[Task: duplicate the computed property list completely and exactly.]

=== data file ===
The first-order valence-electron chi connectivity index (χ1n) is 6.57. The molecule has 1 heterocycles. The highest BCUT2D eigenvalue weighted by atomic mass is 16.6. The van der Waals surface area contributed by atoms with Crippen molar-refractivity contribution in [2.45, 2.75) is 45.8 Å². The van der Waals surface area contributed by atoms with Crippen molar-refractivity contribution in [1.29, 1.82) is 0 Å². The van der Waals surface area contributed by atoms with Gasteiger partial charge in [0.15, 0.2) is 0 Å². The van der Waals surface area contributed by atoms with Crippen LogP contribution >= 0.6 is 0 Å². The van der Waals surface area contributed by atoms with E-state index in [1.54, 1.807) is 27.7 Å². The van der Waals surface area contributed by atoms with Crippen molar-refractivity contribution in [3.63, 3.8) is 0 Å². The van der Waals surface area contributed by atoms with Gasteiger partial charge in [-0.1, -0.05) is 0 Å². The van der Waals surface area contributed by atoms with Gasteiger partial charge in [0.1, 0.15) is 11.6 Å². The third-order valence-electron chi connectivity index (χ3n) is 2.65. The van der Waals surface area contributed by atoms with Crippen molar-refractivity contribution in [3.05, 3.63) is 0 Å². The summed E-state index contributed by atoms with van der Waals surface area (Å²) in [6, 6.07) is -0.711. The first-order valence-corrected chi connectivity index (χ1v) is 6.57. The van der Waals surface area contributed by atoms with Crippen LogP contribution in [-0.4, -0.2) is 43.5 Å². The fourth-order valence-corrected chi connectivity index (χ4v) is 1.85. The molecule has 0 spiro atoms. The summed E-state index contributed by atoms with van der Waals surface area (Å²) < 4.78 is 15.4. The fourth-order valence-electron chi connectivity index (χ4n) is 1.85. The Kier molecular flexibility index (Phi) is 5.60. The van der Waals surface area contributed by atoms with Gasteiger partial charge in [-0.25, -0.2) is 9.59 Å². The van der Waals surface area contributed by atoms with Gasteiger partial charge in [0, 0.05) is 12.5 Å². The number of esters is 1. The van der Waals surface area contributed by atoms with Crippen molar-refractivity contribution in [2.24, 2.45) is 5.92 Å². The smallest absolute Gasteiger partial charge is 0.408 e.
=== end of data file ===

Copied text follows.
The first-order valence-electron chi connectivity index (χ1n) is 6.57. The molecule has 1 heterocycles. The highest BCUT2D eigenvalue weighted by atomic mass is 16.6. The van der Waals surface area contributed by atoms with Crippen molar-refractivity contribution in [2.45, 2.75) is 45.8 Å². The van der Waals surface area contributed by atoms with Crippen molar-refractivity contribution in [1.29, 1.82) is 0 Å². The van der Waals surface area contributed by atoms with Gasteiger partial charge in [0.15, 0.2) is 0 Å². The van der Waals surface area contributed by atoms with Crippen LogP contribution >= 0.6 is 0 Å². The van der Waals surface area contributed by atoms with E-state index in [1.54, 1.807) is 27.7 Å². The van der Waals surface area contributed by atoms with Crippen molar-refractivity contribution in [3.63, 3.8) is 0 Å². The van der Waals surface area contributed by atoms with Gasteiger partial charge in [-0.1, -0.05) is 0 Å². The van der Waals surface area contributed by atoms with Gasteiger partial charge in [0.1, 0.15) is 11.6 Å². The third-order valence-electron chi connectivity index (χ3n) is 2.65. The van der Waals surface area contributed by atoms with Crippen molar-refractivity contribution in [3.05, 3.63) is 0 Å². The summed E-state index contributed by atoms with van der Waals surface area (Å²) in [6, 6.07) is -0.711. The first-order valence-corrected chi connectivity index (χ1v) is 6.57. The van der Waals surface area contributed by atoms with Crippen LogP contribution in [-0.4, -0.2) is 43.5 Å². The fourth-order valence-corrected chi connectivity index (χ4v) is 1.85. The molecule has 0 spiro atoms. The summed E-state index contributed by atoms with van der Waals surface area (Å²) < 4.78 is 15.4. The fourth-order valence-electron chi connectivity index (χ4n) is 1.85. The Kier molecular flexibility index (Phi) is 5.60. The van der Waals surface area contributed by atoms with Gasteiger partial charge in [-0.25, -0.2) is 9.59 Å². The van der Waals surface area contributed by atoms with Gasteiger partial charge in [0, 0.05) is 12.5 Å². The number of esters is 1. The van der Waals surface area contributed by atoms with Crippen molar-refractivity contribution in [2.24, 2.45) is 5.92 Å². The smallest absolute Gasteiger partial charge is 0.408 e.